Around one-quarter of our projects are dedicated to providing assistance to people living in areas of war and armed conflict such as in Yemen, South Sudan, Central African Republic, Iraq, Nigeria and Syria, among many others.
The consequences of war
Despite international laws that should protect men, women and children during armed conflict, we often see the heavy price they pay. After over four years of war, Yemen illustrates the devastation wreaked by indiscriminate or targeted attacks that kill and injure people, and shatter civilian infrastructure.
The emergency rooms and operating theatres were overflowing with wounded people. They received approximately 70 patients on one day. We treated people with bullet, shrapnel and landmine wounds. It was an extremely shocking scene to arrive at.Arunn Jegan, project coordinator, Taiz, Yemen, February 2018.
In extreme cases communities may be deliberately deprived of assistance or collectively ‘punished’ if they are seen as linked to an ‘enemy’ group.
Trauma injuries surge during armed conflict, calling for increased surgery and emergency care. Likewise, regular medical needs climb as healthcare services collapse. Pregnant women, or people with chronic diseases such as diabetes or HIV, are left particularly vulnerable. As commodities become scarce, the price of basic food and relief items soar, while fear, insecurity, and loss generate psychological distress.
We regularly see an increase in sexual violence during conflict. Sometimes, rape is used to subdue a community. For example, a group of at least 10 women were gang-raped in February 2018 near Bossangoa, western Central African Republic. With ongoing conflict in the area, it took them a month to get medical care.
Between May 2017 and September 2018, our teams treated 2,600 victims of sexual violence in the town of Kananga in Kasai Central province, Democratic Republic of Congo (DRC). Eighty per cent reported having been raped by armed men.
In conflict settings, depending on the priorities, we may set up operating theatres, clinics, nutrition programmes, epidemic control, medical care for victims of sexual violence, and maternity wards, among other services.
Forced from home
Conflict often uproots people from their homes, leaving them displaced in their own country or as refugees in another. We provide medical care to those who are displaced by conflict, often in refugee and displaced people's camps.
Treacherous journeys and precarious conditions at the place of destination jeopardise health and well-being. Children miss their vaccinations, women continue to have babies, seasonal diseases such as malaria relentlessly kick-in.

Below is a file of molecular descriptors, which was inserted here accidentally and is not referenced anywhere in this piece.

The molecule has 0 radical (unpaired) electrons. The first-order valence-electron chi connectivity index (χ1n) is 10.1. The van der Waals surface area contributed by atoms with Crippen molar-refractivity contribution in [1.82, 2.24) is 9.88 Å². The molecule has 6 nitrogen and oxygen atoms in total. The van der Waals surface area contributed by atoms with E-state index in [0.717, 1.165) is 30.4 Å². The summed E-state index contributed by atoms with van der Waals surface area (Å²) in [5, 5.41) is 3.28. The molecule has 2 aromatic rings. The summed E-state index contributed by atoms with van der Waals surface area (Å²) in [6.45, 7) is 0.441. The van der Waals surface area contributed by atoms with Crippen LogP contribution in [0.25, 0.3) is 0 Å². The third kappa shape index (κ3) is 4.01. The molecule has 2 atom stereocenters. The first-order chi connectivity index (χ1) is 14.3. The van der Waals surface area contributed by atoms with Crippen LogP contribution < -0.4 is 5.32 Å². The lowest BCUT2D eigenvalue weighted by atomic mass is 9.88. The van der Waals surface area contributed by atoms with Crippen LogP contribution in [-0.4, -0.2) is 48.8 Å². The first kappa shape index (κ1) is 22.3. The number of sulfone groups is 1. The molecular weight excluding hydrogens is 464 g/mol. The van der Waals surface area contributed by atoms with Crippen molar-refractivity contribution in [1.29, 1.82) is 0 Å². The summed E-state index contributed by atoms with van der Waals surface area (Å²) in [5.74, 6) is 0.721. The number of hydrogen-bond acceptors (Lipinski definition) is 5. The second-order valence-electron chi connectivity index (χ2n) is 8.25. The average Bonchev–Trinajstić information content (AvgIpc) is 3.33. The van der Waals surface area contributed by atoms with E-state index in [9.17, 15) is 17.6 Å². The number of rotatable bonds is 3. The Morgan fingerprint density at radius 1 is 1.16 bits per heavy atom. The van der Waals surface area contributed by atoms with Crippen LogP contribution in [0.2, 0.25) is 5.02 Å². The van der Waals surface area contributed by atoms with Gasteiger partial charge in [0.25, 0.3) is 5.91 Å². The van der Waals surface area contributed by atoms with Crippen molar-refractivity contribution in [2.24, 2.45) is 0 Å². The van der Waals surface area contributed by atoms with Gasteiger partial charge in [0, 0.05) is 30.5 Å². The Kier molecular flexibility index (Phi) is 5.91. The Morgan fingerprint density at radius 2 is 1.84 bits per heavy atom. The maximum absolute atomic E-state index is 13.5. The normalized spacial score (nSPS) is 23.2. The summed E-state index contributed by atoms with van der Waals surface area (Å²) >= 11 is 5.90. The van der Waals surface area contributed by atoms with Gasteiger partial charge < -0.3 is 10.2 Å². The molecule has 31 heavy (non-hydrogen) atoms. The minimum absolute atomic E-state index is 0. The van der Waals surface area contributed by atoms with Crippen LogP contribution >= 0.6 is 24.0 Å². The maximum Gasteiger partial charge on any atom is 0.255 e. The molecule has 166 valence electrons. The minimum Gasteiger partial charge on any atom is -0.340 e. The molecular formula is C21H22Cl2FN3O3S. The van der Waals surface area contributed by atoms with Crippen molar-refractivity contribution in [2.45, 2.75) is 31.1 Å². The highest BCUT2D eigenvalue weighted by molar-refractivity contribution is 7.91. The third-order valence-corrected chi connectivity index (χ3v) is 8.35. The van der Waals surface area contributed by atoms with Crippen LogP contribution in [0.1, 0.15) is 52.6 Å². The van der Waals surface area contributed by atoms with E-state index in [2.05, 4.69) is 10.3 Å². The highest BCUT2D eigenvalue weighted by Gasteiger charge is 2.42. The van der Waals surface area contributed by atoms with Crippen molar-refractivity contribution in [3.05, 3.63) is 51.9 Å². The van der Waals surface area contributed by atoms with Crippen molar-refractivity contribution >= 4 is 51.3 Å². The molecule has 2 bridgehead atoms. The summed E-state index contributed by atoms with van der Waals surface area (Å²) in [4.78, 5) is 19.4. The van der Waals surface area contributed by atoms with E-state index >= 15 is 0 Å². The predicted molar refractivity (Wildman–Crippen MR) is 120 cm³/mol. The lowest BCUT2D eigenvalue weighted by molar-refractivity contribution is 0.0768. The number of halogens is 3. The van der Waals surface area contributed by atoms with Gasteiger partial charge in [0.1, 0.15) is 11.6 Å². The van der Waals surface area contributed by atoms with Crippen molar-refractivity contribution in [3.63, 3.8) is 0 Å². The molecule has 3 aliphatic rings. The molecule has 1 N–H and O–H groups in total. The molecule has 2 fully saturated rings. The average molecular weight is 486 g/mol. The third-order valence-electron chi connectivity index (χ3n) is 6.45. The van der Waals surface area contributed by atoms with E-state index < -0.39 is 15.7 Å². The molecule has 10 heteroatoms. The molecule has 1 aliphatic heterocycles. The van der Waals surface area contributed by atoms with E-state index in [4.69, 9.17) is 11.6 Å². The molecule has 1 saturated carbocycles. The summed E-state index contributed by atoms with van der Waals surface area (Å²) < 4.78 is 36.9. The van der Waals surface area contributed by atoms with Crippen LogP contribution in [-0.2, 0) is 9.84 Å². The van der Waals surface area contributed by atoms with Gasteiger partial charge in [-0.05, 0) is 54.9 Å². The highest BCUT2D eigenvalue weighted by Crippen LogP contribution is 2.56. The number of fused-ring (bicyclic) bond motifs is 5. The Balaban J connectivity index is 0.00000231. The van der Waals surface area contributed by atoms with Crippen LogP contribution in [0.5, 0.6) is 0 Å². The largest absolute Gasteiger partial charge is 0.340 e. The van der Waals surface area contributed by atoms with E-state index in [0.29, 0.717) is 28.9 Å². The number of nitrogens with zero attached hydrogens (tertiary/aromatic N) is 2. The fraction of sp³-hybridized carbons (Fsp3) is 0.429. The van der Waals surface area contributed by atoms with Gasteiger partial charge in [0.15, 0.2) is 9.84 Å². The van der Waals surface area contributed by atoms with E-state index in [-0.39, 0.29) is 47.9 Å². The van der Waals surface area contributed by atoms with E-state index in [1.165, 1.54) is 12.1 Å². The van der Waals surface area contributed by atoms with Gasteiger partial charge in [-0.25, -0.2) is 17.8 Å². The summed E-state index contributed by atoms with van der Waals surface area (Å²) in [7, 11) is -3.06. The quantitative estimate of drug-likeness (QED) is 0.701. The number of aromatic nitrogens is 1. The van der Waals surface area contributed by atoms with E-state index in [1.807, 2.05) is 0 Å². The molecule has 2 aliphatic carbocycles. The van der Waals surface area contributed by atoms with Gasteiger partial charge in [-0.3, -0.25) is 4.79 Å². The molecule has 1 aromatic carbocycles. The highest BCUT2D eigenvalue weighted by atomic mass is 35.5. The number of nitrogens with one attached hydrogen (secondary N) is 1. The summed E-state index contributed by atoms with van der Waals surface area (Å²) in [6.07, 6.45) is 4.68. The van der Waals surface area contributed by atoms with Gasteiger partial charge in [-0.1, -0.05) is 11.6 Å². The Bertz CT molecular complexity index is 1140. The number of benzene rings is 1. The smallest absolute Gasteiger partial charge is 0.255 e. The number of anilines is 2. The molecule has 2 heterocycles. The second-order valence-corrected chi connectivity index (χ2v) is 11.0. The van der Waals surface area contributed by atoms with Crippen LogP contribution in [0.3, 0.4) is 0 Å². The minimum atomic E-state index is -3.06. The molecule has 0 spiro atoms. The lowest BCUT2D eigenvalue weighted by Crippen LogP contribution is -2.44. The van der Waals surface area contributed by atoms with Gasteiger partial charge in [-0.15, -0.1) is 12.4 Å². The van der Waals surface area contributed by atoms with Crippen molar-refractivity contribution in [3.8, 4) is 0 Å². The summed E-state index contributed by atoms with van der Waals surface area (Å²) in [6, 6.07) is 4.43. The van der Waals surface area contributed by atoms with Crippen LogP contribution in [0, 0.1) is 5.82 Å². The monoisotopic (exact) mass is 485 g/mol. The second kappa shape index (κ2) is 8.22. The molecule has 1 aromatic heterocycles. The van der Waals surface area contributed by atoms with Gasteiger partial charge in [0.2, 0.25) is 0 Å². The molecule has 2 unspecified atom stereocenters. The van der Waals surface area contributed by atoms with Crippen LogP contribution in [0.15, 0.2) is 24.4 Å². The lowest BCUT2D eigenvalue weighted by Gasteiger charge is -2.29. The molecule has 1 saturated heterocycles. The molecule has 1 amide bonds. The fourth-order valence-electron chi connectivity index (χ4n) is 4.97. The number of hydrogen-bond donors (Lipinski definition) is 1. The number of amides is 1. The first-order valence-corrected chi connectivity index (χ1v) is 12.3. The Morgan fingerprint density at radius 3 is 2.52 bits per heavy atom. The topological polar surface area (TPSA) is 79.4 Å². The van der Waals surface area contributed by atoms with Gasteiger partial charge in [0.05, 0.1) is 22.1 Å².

Conflict and displacement can be catalysts for epidemics and disease outbreaks. Living in cramped and unsanitary conditions can be an ideal breeding ground for cholera or measles. Insecurity and collapsed health systems cut people off from receiving preventative health care, including vaccinations.
In CAR, for example, routine vaccination coverage plummeted after the country plunged into violence and instability in 2013. The vaccination coverage rate for measles fell from 64 per cent to 25 per cent. In response, in 2016 we organised a mass vaccination campaign with the Ministry of Health, immunising 220,000 children under five years old.
We don't take sides
In conflict zones, MSF does not take sides. We provide medical care based on needs alone, and work hard to try and reach the people most in need of help. It’s crucial for us to talk with all parties in a conflict so as to obtain access and provide assistance to affected communities.
One of the ways we can maintain our independence is to ensure that all our funding for work in conflicts comes from private individuals in the general public. Globally we accept very few government grants, and in conflict zones we do not use funds from governments that have any sort of tie with the conflict.
Despite not supporting any of the warring parties, we are not always present on all sides to the conflict. This may be either because access is not granted to us by one or more of the parties, or due to insecurity, or because the main needs of the population are already covered.
In Syria, for example, we are only able to work in some areas controlled by armed opposition groups. Violence and insecurity, attacks on health facilities and medical workers, and the absence of government authorisation to work in Syria have been some of the main obstacles to extending direct medical activities to all areas.